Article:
Donkor had been looking for an apartment of his own where he could settle with his children, according to Cudjoe, who added that Mensah’s father told her that his son had hoped one day to become a pilot.

Cudjoe, who speaks regularly on the phone with Joyce, and Adafia have rallied to help the victims’ relatives in Ghana.

“Gabriel and Justice were the breadwinners for the families,” said Adafia, who helped arrange for the brothers’ bodies to be returned to Ghana for burial. “Now that they are no more, we have to step in.”

He said that in the past year, the church has taken three collections for the brothers’ families from the congregation, which numbers about 50 and includes immigrants from Ivory Coast, Jamaica and Guyana. Each time, they raised about $1,500, shared between the families, he said.

GoFundMe raised $300,000

More help has come from the wider community. In the days after the fire, the Rev. Jonathan Morris of Belmont’s Our Lady of Mount Carmel Church started a GoFundMe drive to raise money for the fire victims. It took in nearly $300,000.

To distribute the funds, the priest enlisted Catholic Charities of the Bronx to set up a case management system to find the families who lived in the building and figure out what they needed. In all, 26 households were identified.

Initially, he said, money went to the displaced so they could buy clothes and toiletries. Later, as residents found new homes, funds helped buy furniture or cover rent. Money also was earmarked for the relatives of the deceased, including those in Africa, Morris said.

“The men were here supporting their families back home and they died,” the priest said. “The people in need were not the cousins here, but the wife and children who were back in Ghana. To figure that all out was a really a complex situation.”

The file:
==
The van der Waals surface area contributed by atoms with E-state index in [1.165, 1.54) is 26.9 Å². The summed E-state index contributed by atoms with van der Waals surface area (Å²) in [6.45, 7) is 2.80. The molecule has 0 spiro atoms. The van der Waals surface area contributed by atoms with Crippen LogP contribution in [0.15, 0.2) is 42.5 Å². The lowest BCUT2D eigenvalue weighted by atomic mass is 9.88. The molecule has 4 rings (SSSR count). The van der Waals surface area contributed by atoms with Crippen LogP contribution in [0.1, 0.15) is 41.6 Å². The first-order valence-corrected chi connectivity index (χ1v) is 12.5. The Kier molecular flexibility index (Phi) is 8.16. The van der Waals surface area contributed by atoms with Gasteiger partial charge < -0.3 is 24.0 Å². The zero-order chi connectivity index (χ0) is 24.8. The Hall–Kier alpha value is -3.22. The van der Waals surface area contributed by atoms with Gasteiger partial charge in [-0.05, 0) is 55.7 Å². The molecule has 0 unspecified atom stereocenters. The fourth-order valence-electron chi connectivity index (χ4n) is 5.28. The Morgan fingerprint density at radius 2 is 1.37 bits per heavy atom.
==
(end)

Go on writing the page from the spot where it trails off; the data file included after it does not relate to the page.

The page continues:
Cudjoe said Sarkodie’s wife has been in touch with Catholic Charities and was awaiting funds. She did not know the exact amount, but said his wife expected to receive several thousand dollars.

Also aided by Catholic Charities were Acheampong, her husband, Nana Yartel, and their children, aged 10, 8, 6 and 4. After spending months living in hotels, first in Queens and then Westchester County, the charity helped the family settle into an apartment in Belmont, close to their children’s schools.

They are grateful for the support they received. “They are caring and loving people,” said Yartel, a home health aide. “God bless America.”

Adafia said the tragedy also drove home to his churchmembers the importance of helping others. After the fire, more parishioners began participating in a longstanding tradition of Thursday “phone chain,” when they call each other to make sure all are fine. “It has made us stronger,” he said.

A Sunday that never came

On a Sunday about a week before this Christmas, Adafia and his wife, Monique, arrived at the church early to prepare the simple sanctuary—a white room with wooden pews and a few holiday flower arrangements—for the service.

They said the loss of the brothers, who were active andenthusiastic parishioners, was particularly painful this time of year. The last time they saw Sarkodie was just before Christmas last year when he played music for the holiday party. Opoku, who normally attended all the church’s special functions, had been working that day.

Monique Adafia said she texted Sarkodie after the party to tell him that he had forgotten his sunglasses and presents the church hadgotten for his children on the piano. Not to worry, he texted back, he wouldget them next Sunday.

“That Sunday never came for him,” she said. “We are holding onto the sunglasses. He loved them and thought he looked so cool wearing them. We hope someday to give a piece of him to his son.”